Patrick Kutumane, national brand development manager of Lucky Star, is a firm believer in the value of life-long learning.
With a decade of experience as brand development manager, mostly acquired with his previous employer Distell, Kutumane first graduated in 2002 with an IMM Graduate Diploma in Marketing and later in 2005, obtained his Bachelor of Business Administration in Marketing qualification.
Graduating from Stellenbosch University business school with a post-graduate diploma in Project Management in 2015, Kutumane was voted "most inquisitive mind" within his group. He also recently completed a digital marketing course through the University of Cape Town's GetSmarter.
What's more, Kutumane also has a certificate in South African wine through the Cape Wine Academy and Advanced SA Brandy Training.
Here, Kutumane unpacks Lucky Star's marketing strategies and brand campaigns, including the rationales behind them, as well as brand sustainability initiatives and more.
Tell us about your career: what you studied and why, and how you ended up where you are today
I completed my marketing degree at the Institute of Marketing Management and graduated with Honours. Since the marketing landscape is ever-changing, I completed a Digital Marketing certificate and a postgraduate diploma in project management to remain relevant in brand marketing.
I started my career in sales and quickly moved into brand management, including brand activations. The magic of art and science is what attracted me to marketing. I have worked with different alcohol brands, ranging from spirits, wines, and cider categories.
The move to join Lucky Star was a great one because it allowed me to challenge myself and put my skills and brand marketing knowledge to practice.
What's the best part of your job?
The best part of my job is collaboration - I am in constant contact with all areas of the business. In my role, I work with sales, finance and legal, to name a few. Through collaboration, I can gain valuable experience and insights to build our marketing and business strategies further.
I also love being innovative and developing marketing solutions that deliver results and build relationships within a constantly changing consumer base.
Purpose-led campaigns genuinely inspire me. One example of this is Lucky Chow Enterprise Development Program which targets youth and trains them on business skills and culinary skills. These campaigns add value to South Africans' lives, and I consider them valuable in a country where unemployment is high, especially within the youth segment. You can read more on Lucky Chow EDP
Can you share with our readers your recent brand campaigns and the rationales behind them?
Lucky Star - Get in the Mix Promo
Last year was a challenging period to conduct promotions due to the Covid-19 lockdown.
Lucky Star teamed up with YFM encouraged South Africans to "Rise Up" as they come out of the high lockdown levels. We invited our local musical talent to come up with an original song that can get South Africans to dance and stand a chance to win a prize. The campaign ran for two months with promo mechanics for different online platforms (Facebook, Twitter, YouTube, Instagram and Tik Tok).
The campaign was well-received, with many entries covering popular South African genres like kwaito, hip hop, amapiano, gqom and soulful house. The winning track was awarded to "Siyacela Nkosi" by Dlala Mlungu and Break Law featuring Terrence McKay.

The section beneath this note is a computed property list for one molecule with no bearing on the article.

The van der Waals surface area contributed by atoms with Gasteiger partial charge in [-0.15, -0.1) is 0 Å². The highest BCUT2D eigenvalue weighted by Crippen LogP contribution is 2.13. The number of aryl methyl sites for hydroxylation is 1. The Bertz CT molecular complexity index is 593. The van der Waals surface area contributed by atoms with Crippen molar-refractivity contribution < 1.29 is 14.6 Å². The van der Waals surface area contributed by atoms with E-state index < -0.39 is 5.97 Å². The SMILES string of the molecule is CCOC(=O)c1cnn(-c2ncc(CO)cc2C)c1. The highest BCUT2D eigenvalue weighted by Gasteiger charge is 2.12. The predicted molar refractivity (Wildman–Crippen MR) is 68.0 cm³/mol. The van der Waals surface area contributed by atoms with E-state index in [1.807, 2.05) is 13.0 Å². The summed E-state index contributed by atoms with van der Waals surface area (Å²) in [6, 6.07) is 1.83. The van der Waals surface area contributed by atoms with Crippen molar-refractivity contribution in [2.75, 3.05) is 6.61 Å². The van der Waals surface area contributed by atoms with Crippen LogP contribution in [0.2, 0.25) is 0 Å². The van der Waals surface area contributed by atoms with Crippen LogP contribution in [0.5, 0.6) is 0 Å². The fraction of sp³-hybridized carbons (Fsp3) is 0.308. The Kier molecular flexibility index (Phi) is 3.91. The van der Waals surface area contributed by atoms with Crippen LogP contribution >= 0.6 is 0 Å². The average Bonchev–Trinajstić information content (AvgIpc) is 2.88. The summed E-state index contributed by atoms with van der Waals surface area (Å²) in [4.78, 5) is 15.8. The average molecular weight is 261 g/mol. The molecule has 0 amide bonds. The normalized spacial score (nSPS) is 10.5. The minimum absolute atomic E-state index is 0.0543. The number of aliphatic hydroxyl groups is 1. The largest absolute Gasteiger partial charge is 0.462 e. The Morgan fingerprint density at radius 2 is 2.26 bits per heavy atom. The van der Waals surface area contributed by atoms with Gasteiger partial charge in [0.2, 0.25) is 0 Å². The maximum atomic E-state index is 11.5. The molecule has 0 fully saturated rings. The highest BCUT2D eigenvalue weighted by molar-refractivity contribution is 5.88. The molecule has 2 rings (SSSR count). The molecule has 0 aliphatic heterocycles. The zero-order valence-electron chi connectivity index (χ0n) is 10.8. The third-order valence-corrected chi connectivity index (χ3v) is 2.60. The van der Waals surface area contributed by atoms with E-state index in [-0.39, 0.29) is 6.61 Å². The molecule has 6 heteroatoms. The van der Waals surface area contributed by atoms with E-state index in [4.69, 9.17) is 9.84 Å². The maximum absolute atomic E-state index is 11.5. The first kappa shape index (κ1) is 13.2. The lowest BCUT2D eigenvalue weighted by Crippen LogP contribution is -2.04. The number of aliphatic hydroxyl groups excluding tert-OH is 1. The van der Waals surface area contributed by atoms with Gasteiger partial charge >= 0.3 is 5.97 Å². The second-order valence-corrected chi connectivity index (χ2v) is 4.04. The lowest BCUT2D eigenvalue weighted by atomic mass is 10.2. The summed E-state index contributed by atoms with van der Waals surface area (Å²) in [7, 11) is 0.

Which consumer sector does your brand predominantly play in?
Lucky Star is an iconic South African brand that has been around for many years. Our consumer base is quite broad, but the youth segment aged 16-30yrs is one of our key markets.
The brand provides nutritious meals from lunch boxes for the young ones and convenience meals for young moms to students and elders who always remind us of the real "The Taste of Home meals."
What other sectors impact your industry?
Lucky Star plays in the protein environment, and our challenges come from other protein products perceived to offer value, such as soya, chicken, canned meat and processed meat.
What do you think are the most successful channels for getting your brand message out there?
Lucky Star has a broad consumer base, and as such, we believe in an integrated through the line approach for impactful campaign messaging. The challenge lies in the percentage allocated per media platform due to digital media growth and new trends in content creators, i.e., influencers and bloggers, especially when targeting a young consumer base.
Consumers are increasingly favouring green and sustainable brands; do you have any plans or purpose to increase sustainability in the next 12 months?
At Lucky Star, we are part of the Responsible Fisheries Alliance
, and we are governed by strict fishing quotas. We create a sustainable fishing cycle by sourcing our products from other areas where the fish populations are not at risk to ensure that the future is filled with tasty Lucky Star meals.
If you were mentoring a future you, what career advice would you give to aspirant young marketing and branding professionals?
The marketing landscape is ever-changing. Therefore, never consider that you have done enough for the brand. Try and discover tomorrow's trends and jump on it.
Embrace and enjoy working with new technology to ensure that the brand remains recognisable and exciting to potential clients. Marketers are storytellers, continue to create remarkable customer experiences.
What professional development, musical, cultural, literary, or leisure activities do you engage in?
Marketing and advertising are fast-paced careers, and whenever I get an opportunity to rest, I do that by camping with my family and close friends.